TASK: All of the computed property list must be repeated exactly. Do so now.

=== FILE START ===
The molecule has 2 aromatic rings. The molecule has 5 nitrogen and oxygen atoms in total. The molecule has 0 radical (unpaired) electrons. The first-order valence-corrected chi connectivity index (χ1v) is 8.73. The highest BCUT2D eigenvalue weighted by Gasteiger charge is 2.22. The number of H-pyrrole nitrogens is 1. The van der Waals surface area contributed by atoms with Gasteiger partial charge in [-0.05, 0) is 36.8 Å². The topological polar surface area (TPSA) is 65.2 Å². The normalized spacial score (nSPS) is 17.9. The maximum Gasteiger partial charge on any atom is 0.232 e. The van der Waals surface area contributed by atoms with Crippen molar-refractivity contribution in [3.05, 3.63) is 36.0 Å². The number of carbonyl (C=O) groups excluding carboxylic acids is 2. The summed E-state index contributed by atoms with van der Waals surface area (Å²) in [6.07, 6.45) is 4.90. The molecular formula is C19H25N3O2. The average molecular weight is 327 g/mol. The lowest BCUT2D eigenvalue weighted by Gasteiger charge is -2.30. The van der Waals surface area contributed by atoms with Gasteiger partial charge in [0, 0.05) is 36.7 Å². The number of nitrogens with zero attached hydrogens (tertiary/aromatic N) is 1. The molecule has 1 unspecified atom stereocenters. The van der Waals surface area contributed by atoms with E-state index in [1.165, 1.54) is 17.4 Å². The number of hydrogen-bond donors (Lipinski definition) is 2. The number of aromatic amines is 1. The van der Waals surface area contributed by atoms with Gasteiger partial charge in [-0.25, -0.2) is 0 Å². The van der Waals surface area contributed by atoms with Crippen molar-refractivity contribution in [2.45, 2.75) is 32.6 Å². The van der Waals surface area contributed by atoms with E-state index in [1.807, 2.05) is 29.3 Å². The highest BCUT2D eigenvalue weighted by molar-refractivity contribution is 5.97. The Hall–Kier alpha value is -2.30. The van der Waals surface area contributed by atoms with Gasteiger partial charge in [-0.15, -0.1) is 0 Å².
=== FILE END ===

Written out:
The molecule has 2 aromatic rings. The molecule has 5 nitrogen and oxygen atoms in total. The molecule has 0 radical (unpaired) electrons. The first-order valence-corrected chi connectivity index (χ1v) is 8.73. The highest BCUT2D eigenvalue weighted by Gasteiger charge is 2.22. The number of H-pyrrole nitrogens is 1. The van der Waals surface area contributed by atoms with Gasteiger partial charge in [-0.05, 0) is 36.8 Å². The topological polar surface area (TPSA) is 65.2 Å². The normalized spacial score (nSPS) is 17.9. The maximum Gasteiger partial charge on any atom is 0.232 e. The van der Waals surface area contributed by atoms with Crippen molar-refractivity contribution in [3.05, 3.63) is 36.0 Å². The number of carbonyl (C=O) groups excluding carboxylic acids is 2. The summed E-state index contributed by atoms with van der Waals surface area (Å²) in [6.07, 6.45) is 4.90. The molecular formula is C19H25N3O2. The average molecular weight is 327 g/mol. The lowest BCUT2D eigenvalue weighted by Gasteiger charge is -2.30. The van der Waals surface area contributed by atoms with Gasteiger partial charge in [0, 0.05) is 36.7 Å². The number of nitrogens with zero attached hydrogens (tertiary/aromatic N) is 1. The molecule has 1 unspecified atom stereocenters. The van der Waals surface area contributed by atoms with E-state index in [1.165, 1.54) is 17.4 Å². The number of hydrogen-bond donors (Lipinski definition) is 2. The number of aromatic amines is 1. The van der Waals surface area contributed by atoms with Gasteiger partial charge in [-0.25, -0.2) is 0 Å². The van der Waals surface area contributed by atoms with Crippen molar-refractivity contribution in [2.45, 2.75) is 32.6 Å². The van der Waals surface area contributed by atoms with E-state index in [1.807, 2.05) is 29.3 Å². The highest BCUT2D eigenvalue weighted by molar-refractivity contribution is 5.97. The Hall–Kier alpha value is -2.30. The van der Waals surface area contributed by atoms with Gasteiger partial charge in [-0.15, -0.1) is 0 Å².